Click to order now!My Name is Parvana
On a military base in post-Taliban Afghanistan, American authorities have just imprisoned a teenaged girl found in a bombed-out school. The army major thinks she may be a terrorist working with the Taliban. The girl does not respond to questions in any language and remains silent, even when she is threatened, harassed and mistreated over several days. The only clue to her identity is a tattered shoulder bag containing papers that refer to people named Shauzia, Nooria, Leila, Asif, Hassan — and Parvana.
In this long-awaited sequel to The Breadwinner Trilogy, Parvana is now fifteen years old. As she waits for foreign military forces to determine her fate, she remembers the past four years of her life. Reunited with her mother and sisters, she has been living in a village where her mother has finally managed to open a school for girls. But even though the Taliban has been driven from the government, the country is still at war, and many continue to view the education and freedom of girls and women with suspicion and fear.
As her family settles into the routine of running the school, Parvana, a bit to her surprise, finds herself restless and bored. She even thinks of running away. But when local men threaten the school and her family, she must draw on every ounce of bravery and resilience she possesses to survive the disaster that kills her mother, destroys the school, and puts her own life in jeopardy.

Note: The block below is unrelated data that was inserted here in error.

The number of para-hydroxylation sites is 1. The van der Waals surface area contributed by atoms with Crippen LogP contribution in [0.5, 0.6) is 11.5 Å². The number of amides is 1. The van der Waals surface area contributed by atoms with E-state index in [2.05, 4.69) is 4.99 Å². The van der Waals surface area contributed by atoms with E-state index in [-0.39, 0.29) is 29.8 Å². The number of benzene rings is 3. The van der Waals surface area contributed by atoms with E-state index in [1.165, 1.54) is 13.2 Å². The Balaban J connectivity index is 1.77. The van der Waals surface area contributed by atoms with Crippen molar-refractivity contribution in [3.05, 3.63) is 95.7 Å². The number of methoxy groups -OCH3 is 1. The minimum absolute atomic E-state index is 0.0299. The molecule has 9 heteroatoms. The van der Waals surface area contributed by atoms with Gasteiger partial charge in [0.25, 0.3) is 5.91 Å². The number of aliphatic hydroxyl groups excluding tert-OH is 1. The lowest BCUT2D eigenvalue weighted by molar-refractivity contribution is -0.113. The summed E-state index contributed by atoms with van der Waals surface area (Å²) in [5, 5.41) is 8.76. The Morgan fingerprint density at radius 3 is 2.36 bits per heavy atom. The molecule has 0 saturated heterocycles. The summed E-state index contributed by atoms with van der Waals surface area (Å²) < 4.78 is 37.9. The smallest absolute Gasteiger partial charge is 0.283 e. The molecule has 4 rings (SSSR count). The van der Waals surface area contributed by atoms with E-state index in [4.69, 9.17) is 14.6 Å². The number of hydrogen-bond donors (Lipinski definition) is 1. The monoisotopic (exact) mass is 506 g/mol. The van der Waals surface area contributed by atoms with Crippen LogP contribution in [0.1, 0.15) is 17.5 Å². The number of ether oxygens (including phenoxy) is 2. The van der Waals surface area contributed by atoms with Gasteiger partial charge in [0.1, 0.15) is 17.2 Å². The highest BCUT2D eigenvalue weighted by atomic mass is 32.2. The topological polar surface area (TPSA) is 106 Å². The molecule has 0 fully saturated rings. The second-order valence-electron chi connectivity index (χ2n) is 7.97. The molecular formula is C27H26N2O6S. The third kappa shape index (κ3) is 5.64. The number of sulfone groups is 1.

A riveting page-turner, Deborah Ellis’s new novel is at once harrowing, inspiring and thought-provoking.
Deborah Ellis chooses topics that have urgency and exist in present time to help us to better understand our world. In choosing this topic of war in Afghanistan through her astounding Breadwinner series, and with her extensive research she writes, “In today’s warfare, ninety-five percent of the casualties are civilians. This means that when we give our governments permission to go to war, we are giving them permission to kill people who are just like us — who complain about the weather, love their children and wonder what to have for dinner. People who have done us no harm. Books can help us remember what we have in common as humans. And that’s what I try to do with mine.”
Service Learning Ideas: Safe and Strong Communities, Literacy, Social Change The role of education is paramount in bringing choice into developing countries, to equip families to be able to care for their children, and to health care and well-being. This story of a girls’ school being viewed as a threat, as it still is in many parts of the world, attests to this tragic viewpoint we must change. Students can take part in advocacy toward this cause.
“This passionate volume stands on its own, though readers new to the series and to Ellis’ overall body of work will want to read every one of her fine, important novels. Readers will learn much about the war in Afghanistan even as they cheer on this feisty protagonist.” —Kirkus, starred review
“This sequel to the series is not merely an important book about the difficulty of girls’ lives in war-torn, U.S.-occupied Afghanistan. It is also an example of vivid storytelling with a visceral sense of place, loss, distrust, and hope.” —School Library Journal, starred review
“…Ellis succeeds in putting a human face on the headlines and the brutality of the Afghan war, while answering many questions about the fate of a heroine whose personality and force of will shine through.” —Publishers’ Weekly
Fiction 176 pages, ages 11+